In Chicago’s Lincoln Park, there stands a magnificent bronze sculpture of Abraham Lincoln.
The statue was erected by Augustus Saint-Gaudens in 1887. Saint-Gaudens was a celebrated sculptor and a member of Edwin Booth’s exclusive club, The Players. This statue is one of the most celebrated of the 16th President and replicas of it are located in Springfield, Mexico City, and London.
While countless individuals have visited this sculpture since its unveiling, none have done so with the same degree of personal angst as Edwin Booth. A witness to the event described the visit of the Player to the statue of the fallen President
“When I was a boy, I lived in Chicago near Lincoln park. Once when Edwin Booth was playing in the city, I went with another boy to hear ‘Hamlet’. I was permitted to spend the night at my friend;s house but went home for breakfast.
At that early hour Lincoln park was deserted, but as I drew near Saint-Gaudens’ great statue of Lincoln, I saw a carriage approach, driven by a negro coachman. It stopped before the statue, the door opened and out stepped – Edwin Booth. Curious to see what would happen, I stepped behind a clump of shrubbery where I might watch, unobserved.
The great actor stood for a moment before the wonderful bronze, with his head bared. Then he took a rose from his buttonhole and laid [it] at the base of the statue. He entered the carriage and was driven away, utterly unconscious that the incident had been witnessed by one who would ever after cherish its memory.”
Though the writer of the above account is unknown, it is likely that it was written by George Middleton, a playwright who later became a member of The Players. A similar version of this account is attributed to him in the book, A Certain Club:
“Over him constantly appeared to hang the memory of his family’s disgrace. George Middleton, one of the earliest Players, who had met Booth at his father’s home, recalled coming upon him accidentally in the Chicago park where Augustus Saint-Gaudens’ statue of Lincoln had recently been unveiled. Booth had driven alone in a carriage to see it. Getting out, he did not notice Middleton and, looking around, observed no one else. With bared head, he contemplated Lincoln’s sorrowful face for a long time, then plucked a flower from his buttonhole and placed it at the statue’s feet. Returning to the carriage, he turned and made a gesture of sorrow and infinite regret, climbed in and drove away.”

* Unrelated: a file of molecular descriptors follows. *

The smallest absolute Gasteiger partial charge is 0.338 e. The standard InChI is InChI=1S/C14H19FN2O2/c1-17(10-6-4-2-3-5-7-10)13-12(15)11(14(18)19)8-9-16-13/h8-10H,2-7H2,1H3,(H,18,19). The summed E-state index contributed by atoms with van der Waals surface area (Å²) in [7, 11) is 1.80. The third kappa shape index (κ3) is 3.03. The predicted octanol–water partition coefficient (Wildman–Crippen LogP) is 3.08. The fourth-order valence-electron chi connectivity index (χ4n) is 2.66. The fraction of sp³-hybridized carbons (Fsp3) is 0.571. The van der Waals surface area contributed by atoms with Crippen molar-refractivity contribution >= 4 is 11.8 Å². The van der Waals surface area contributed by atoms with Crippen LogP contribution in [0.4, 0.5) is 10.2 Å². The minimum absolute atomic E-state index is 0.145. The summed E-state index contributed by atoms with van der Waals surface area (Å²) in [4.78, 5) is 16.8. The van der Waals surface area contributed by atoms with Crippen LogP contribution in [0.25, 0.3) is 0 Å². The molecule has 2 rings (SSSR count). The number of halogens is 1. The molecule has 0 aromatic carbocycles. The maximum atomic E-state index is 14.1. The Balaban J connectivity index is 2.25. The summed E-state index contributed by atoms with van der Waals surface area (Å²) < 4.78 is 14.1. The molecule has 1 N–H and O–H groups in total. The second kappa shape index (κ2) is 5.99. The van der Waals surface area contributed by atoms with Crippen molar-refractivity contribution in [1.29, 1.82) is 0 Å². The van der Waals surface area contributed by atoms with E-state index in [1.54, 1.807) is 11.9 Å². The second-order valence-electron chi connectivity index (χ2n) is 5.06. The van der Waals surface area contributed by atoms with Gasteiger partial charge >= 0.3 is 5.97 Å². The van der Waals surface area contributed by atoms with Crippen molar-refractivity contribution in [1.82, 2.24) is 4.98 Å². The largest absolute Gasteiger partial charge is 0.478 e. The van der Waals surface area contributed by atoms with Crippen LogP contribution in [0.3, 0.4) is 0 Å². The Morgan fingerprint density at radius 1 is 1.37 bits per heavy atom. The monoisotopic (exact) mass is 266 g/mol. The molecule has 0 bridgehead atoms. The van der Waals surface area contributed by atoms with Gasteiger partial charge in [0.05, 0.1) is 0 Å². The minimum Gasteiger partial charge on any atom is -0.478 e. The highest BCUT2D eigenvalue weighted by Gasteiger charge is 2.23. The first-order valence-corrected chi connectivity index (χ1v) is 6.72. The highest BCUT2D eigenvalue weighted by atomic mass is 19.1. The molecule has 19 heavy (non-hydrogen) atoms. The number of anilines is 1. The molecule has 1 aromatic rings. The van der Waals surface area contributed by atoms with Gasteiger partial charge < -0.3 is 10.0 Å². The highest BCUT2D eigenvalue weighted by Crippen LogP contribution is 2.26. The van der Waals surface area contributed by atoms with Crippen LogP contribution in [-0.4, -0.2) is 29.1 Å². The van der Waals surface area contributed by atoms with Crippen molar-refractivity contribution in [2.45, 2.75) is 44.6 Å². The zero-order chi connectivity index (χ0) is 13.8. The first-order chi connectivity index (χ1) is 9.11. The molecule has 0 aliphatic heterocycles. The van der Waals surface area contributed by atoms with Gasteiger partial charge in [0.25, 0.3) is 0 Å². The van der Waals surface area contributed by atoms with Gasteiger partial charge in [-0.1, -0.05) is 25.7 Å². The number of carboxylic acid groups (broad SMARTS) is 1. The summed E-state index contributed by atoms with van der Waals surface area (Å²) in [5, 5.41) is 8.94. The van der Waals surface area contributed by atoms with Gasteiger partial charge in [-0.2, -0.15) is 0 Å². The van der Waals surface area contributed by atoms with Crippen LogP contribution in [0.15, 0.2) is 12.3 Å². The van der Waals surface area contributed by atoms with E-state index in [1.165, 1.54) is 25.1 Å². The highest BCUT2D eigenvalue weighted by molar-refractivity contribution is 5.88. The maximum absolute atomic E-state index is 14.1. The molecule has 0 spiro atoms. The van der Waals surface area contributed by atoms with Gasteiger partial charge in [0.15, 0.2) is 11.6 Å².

While Edwin Booth was celebrated as the greatest tragedian of his generation, he was forever haunted by his brother’s horrible crime. Recent conspiracy theorists have called for the exhumation of Edwin Booth’s remains in order to “prove” genetically that John Wilkes Booth wasn’t killed on April 26th, 1865. Not only do they ignore and manipulate the thorough documentation of John Wilkes’ death at the Garrett’s farm, but they now desire to desecrate the grave of his noble brother in order to “prove” their misconceptions. I would ask all who may choose to support their plans to read this account. Understand the lifetime of personal suffering all the Booths were forced to endure after John Wilkes’ act. Though it is unfortunate, history will always remember John’s anger over Edwin’s talent. The last ounce of respect we can give to Edwin is to let him rest in peace. His life was marred by his brother. Let us not dishonor him further in death.
My Thoughts Be Bloody by Nora Titone
A Certain Club: One Hundred Years of The Players by John William Tebbel
A Tribute to Lincoln – The Pittsburgh Press (5/2/1915)
Very nice, Dave. I’ve heard that story about Edwin’s pilgrimage before. I wonder if his sleepless nights, (He had a name for them I don’t recall) weren’t also related to JWB’s crime.